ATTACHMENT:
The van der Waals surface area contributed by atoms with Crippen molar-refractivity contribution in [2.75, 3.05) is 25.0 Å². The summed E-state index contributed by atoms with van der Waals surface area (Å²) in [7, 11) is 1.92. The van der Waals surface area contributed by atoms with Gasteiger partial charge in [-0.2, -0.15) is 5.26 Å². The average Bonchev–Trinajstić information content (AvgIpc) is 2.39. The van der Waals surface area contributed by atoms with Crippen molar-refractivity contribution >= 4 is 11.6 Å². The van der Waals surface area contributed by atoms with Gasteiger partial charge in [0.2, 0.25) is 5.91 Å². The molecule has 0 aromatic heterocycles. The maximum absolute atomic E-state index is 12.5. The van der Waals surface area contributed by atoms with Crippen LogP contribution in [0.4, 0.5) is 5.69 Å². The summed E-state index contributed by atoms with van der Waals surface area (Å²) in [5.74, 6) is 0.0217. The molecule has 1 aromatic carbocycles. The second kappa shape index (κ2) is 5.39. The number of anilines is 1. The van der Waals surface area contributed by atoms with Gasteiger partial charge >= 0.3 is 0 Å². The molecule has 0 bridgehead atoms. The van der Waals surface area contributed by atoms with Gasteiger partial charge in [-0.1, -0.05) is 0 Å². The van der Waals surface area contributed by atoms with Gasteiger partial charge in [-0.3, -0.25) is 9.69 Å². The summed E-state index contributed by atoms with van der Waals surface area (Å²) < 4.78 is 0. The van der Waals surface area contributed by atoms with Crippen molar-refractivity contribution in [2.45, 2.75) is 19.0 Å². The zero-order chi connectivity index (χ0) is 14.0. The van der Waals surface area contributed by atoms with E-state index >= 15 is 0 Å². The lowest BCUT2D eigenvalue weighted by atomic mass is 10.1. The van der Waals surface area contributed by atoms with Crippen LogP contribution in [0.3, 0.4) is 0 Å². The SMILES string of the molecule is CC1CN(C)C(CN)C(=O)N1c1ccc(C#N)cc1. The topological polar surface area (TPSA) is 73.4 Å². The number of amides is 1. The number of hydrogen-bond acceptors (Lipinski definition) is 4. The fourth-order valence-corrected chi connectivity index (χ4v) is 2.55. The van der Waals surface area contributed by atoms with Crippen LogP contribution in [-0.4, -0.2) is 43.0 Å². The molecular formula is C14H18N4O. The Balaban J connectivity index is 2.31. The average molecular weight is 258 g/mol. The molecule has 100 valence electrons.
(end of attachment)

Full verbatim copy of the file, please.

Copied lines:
The van der Waals surface area contributed by atoms with Crippen molar-refractivity contribution in [2.75, 3.05) is 25.0 Å². The summed E-state index contributed by atoms with van der Waals surface area (Å²) in [7, 11) is 1.92. The van der Waals surface area contributed by atoms with Gasteiger partial charge in [-0.2, -0.15) is 5.26 Å². The average Bonchev–Trinajstić information content (AvgIpc) is 2.39. The van der Waals surface area contributed by atoms with Crippen molar-refractivity contribution >= 4 is 11.6 Å². The van der Waals surface area contributed by atoms with Gasteiger partial charge in [0.2, 0.25) is 5.91 Å². The molecule has 0 aromatic heterocycles. The maximum absolute atomic E-state index is 12.5. The van der Waals surface area contributed by atoms with Crippen LogP contribution in [0.4, 0.5) is 5.69 Å². The summed E-state index contributed by atoms with van der Waals surface area (Å²) in [5.74, 6) is 0.0217. The molecule has 1 aromatic carbocycles. The second kappa shape index (κ2) is 5.39. The number of anilines is 1. The van der Waals surface area contributed by atoms with Gasteiger partial charge >= 0.3 is 0 Å². The molecule has 0 bridgehead atoms. The van der Waals surface area contributed by atoms with Gasteiger partial charge in [-0.1, -0.05) is 0 Å². The van der Waals surface area contributed by atoms with Gasteiger partial charge in [-0.3, -0.25) is 9.69 Å². The summed E-state index contributed by atoms with van der Waals surface area (Å²) < 4.78 is 0. The van der Waals surface area contributed by atoms with Crippen molar-refractivity contribution in [2.45, 2.75) is 19.0 Å². The zero-order chi connectivity index (χ0) is 14.0. The van der Waals surface area contributed by atoms with E-state index >= 15 is 0 Å². The lowest BCUT2D eigenvalue weighted by atomic mass is 10.1. The van der Waals surface area contributed by atoms with Crippen LogP contribution in [0.3, 0.4) is 0 Å². The SMILES string of the molecule is CC1CN(C)C(CN)C(=O)N1c1ccc(C#N)cc1. The topological polar surface area (TPSA) is 73.4 Å². The number of amides is 1. The number of hydrogen-bond acceptors (Lipinski definition) is 4. The fourth-order valence-corrected chi connectivity index (χ4v) is 2.55. The van der Waals surface area contributed by atoms with Crippen LogP contribution in [-0.4, -0.2) is 43.0 Å². The molecular formula is C14H18N4O. The Balaban J connectivity index is 2.31. The average molecular weight is 258 g/mol. The molecule has 100 valence electrons.